Giving Compass' Take:
- In building back better from COVID-19, GreenBiz investigates options for instituting circular fashion practices that benefit communities and conservation efforts.
- What can you do to learn more about circular fashion? How can we push for circular fashion practices that benefit all members of the workforce community?
- Learn about current trends in conservation within the fashion industry.
What is Giving Compass?
We connect donors to learning resources and ways to support community-led solutions. Learn more about us.
The COVID-19 pandemic has thrown the fashion industry into disarray, leaving supply chain workers without wages and causing major global brands to file for bankruptcy. In Bangladesh, the garment sector is expected to lose over a million jobs by December, with over 70,000 workers already laid off. While many underlying issues are not new to the industry, the unprecedented situation has made us acutely aware of the fragilities of our current economic system and of just how vulnerable people — especially workers and their communities — are to significant business disruption.
As our society looks to build back better by emerging from the crisis with a more resilient and sustainable system, many industries are planning to integrate circularity into their recovery plans. Indeed, even before the COVID-19 outbreak, circular economic models had been sprouting up at increasing speed in the fashion industry, both to counter its enormous environmental impact and to respond to economic opportunities. The textile industry alone produces 1.2 billion tons of CO2 per year and accounts for around 20 percent of global industrial water pollution. Companies, brands and designers are increasingly looking to circular fashion models, including resale, rental and repair, to mitigate these impacts.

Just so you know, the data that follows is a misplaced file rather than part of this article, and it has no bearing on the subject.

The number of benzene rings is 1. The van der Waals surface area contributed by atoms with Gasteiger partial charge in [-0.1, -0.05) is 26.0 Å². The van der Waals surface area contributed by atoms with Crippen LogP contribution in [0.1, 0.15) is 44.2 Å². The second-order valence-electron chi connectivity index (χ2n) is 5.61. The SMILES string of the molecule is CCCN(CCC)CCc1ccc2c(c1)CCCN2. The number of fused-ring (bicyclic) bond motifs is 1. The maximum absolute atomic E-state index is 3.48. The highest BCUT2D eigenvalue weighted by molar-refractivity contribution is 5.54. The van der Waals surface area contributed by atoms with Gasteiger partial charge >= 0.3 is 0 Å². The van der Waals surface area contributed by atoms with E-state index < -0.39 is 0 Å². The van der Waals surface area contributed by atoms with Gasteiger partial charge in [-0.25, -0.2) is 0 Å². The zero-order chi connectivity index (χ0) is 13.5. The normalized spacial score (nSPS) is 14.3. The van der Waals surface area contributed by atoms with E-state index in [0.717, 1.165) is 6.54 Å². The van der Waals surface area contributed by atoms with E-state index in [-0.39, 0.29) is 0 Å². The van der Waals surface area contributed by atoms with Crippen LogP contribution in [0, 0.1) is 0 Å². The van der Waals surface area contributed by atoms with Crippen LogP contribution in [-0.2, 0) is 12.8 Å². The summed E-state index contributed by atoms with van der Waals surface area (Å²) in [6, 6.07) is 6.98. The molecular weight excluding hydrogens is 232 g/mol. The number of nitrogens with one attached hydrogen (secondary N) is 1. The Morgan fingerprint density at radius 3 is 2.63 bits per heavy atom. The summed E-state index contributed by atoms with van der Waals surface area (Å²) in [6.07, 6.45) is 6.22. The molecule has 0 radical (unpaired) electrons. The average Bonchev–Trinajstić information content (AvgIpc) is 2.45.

While the potential positive environmental impact of a shift to a circular economy is enormous, few organizations are considering the social implications for the more than 60 million people in its value chain. Given the sheer size of the industry and the many ways people intersect throughout production and consumption, social implications, whether positive or negative, are unavoidable. Women, who comprise between 60 to 90 percent of total apparel workers, of whom an estimated 80 percent are women of color, likely will take the brunt of the impact due to their precarious working conditions and existing gender-based discrimination.
Read the full article about circular fashion by Annelise Thim and Cliodhnagh Conlon at GreenBiz.